Prime Minister Benjamin Netanyahu congratulated US President Donald Trump for taking an “important step” on Tuesday toward denuclearizing the Korean Peninsula, and drew a link between North Korea and Iran.
“President Trump has also taken a firm stand against Iran’s efforts to arm itself with nuclear weapons, and also against its aggression in the Middle East,” Netanyahu said. “This is already having an effect on the Iranian economy. President Trump’s policies are good news for Israel, the region and the entire world.”
Trump mentioned Iran in his more than one-hour press conference on Tuesday. Alluding to his decision last month to withdraw from the Iranian nuclear deal, known as the Joint Comprehensive Plan of Action (JCPOA), Trump indicated that his tough moves on Iran have already had an impact.
“I think Iran is a different country now,” he said. “I don’t think they are looking as much to the Mediterranean and so much at Syria like they were, with total confidence. I don’t think they are so confident right now.”
Trump added, however, that “I hope, at the appropriate time after the sanctions kick in – and they are brutal on what we put on Iran – I hope they come back and negotiate a real deal. Right now it is too soon for that.”
Former Foreign Ministry director-general Dore Gold said that the signing in Singapore of a statement of commitment to the denuclearization of the Korean Peninsula is “a bad day for Iran, and a good day for Israel, because the Iranians will be weaker today.”
The developments, Gold said, leave Iran now “more isolated in its uncompromising position on the development of weapons of mass destruction.”
He added that even with the US withdrawal from the JCPOA, there is still a struggle over the future of the deal.
Gold, the head of the Jerusalem Center for Public Affairs, said that Trump suggested that future negotiations over an improved Iranian deal might emerge, and that “part of the debate has been whether a better agreement is even possible.”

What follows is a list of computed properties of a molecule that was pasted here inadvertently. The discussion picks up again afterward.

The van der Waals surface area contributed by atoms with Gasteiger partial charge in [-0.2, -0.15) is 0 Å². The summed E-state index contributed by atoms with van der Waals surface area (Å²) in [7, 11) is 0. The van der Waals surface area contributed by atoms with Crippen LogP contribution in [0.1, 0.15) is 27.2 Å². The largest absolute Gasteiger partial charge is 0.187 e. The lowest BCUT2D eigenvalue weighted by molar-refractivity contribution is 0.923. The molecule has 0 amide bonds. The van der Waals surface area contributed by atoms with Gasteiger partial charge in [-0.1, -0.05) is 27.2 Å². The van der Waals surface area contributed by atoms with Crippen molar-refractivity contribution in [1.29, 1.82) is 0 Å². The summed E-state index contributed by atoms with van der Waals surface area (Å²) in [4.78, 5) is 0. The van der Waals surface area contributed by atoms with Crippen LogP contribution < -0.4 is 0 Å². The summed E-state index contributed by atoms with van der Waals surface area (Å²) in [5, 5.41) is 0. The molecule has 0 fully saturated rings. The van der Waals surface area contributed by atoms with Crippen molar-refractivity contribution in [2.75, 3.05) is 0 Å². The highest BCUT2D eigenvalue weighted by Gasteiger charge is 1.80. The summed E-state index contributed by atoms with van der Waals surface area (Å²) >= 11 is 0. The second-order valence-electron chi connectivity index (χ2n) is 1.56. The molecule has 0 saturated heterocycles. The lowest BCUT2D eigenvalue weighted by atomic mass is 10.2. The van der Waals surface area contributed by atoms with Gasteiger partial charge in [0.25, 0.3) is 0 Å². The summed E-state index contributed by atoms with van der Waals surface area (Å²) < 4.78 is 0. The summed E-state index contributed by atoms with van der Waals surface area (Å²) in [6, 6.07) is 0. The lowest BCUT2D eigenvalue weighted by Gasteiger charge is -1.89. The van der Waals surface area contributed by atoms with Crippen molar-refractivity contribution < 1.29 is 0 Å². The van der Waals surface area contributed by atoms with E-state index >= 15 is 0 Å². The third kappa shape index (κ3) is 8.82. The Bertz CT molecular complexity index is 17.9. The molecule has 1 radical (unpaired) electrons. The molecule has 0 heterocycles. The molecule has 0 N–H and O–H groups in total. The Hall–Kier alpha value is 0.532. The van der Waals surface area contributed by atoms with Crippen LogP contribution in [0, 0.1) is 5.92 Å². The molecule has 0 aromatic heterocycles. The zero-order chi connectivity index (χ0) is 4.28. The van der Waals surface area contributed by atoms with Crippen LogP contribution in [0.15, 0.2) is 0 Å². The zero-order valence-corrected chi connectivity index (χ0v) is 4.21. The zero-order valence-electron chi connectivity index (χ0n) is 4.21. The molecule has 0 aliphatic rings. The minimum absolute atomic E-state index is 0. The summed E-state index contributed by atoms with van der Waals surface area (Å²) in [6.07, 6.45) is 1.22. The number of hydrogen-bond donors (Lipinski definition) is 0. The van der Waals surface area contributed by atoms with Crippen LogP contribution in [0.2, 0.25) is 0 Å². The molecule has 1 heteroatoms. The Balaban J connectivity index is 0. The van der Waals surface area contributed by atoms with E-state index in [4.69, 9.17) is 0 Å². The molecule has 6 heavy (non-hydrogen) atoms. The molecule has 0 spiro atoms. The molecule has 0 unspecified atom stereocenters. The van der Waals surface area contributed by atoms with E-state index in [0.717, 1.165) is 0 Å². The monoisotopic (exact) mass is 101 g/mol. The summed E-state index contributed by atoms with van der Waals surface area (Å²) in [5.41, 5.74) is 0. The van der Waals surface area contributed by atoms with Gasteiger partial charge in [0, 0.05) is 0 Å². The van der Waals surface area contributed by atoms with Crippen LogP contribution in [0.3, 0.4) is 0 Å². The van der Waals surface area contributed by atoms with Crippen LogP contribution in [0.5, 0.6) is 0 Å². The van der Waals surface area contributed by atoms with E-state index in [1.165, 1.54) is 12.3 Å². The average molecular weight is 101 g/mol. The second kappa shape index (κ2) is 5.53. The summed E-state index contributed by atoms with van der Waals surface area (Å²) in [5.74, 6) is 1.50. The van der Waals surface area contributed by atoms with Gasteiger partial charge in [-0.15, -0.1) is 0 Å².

According to Gold, while the details of the denuclearization of the Korean Peninsula remain vague, the deal will serve as a precedent.
“If Trump will succeed in bringing about the dismantling of North Korea’s ballistic missile capabilities, Europe cannot argue anymore that it is not possible to get a better deal with Iran than what was already reached,” he said.
Though acknowledging that there are no details yet of the North Korean denuclearization plan, Gold said it will likely not include the right to enrich uranium, or a “sunset clause” whereby restrictions on nuclear development would be removed after a certain time – which were both parts of the JCPOA, and key reasons for Trump’s opposition to it.
Meanwhile, Knesset Speaker Yuli Edelstein met South Korean Ambassador Choi Yong Hwan on Tuesday and expressed his hope that the process initiated in Singapore by Trump and Kim “will lead to a similar process in our region.” Just as South Korea is threatened by North Korea, Israel is threatened with nuclear weapons by Iran, he said, adding that: “We must put an end to this.”
“This is a tremendous step, not only for South Korea but for the entire world,” Edelstein continued. “This will be a long process, but the outcome may be revolutionary. A few years ago, we could not have imagined that such regimes would give up their weapons and power, and I hope that this process that begins today will create a desire for similar processes in the Middle East.”
Regional Cooperation Minister Tzachi Hanegbi also made a connection between the developments in Singapore and Iran, saying that what happened in Singapore was a “mortal blow to the radical axis led by Iran.”
Acknowledging that this was just the beginning of a long and exhaustive process, Hanegbi said that: “The bottom line right now is praiseworthy: [that] Trump’s strong and uncompromising policies are proving themselves.”
Zionist Union head Avi Gabbay, meanwhile, drew parallels with the Palestinians, saying in a tweet that: “what happened between the United States and North Korea could also happen in the Middle East and elsewhere. It does not sound logical, until it happens.”
Gabbay said that, as in all negotiations, the best path forward is through creating trust – even when that seems impossible – and finding common interests. “This is only the first step, but leadership with the courage to initiate can make all the difference.”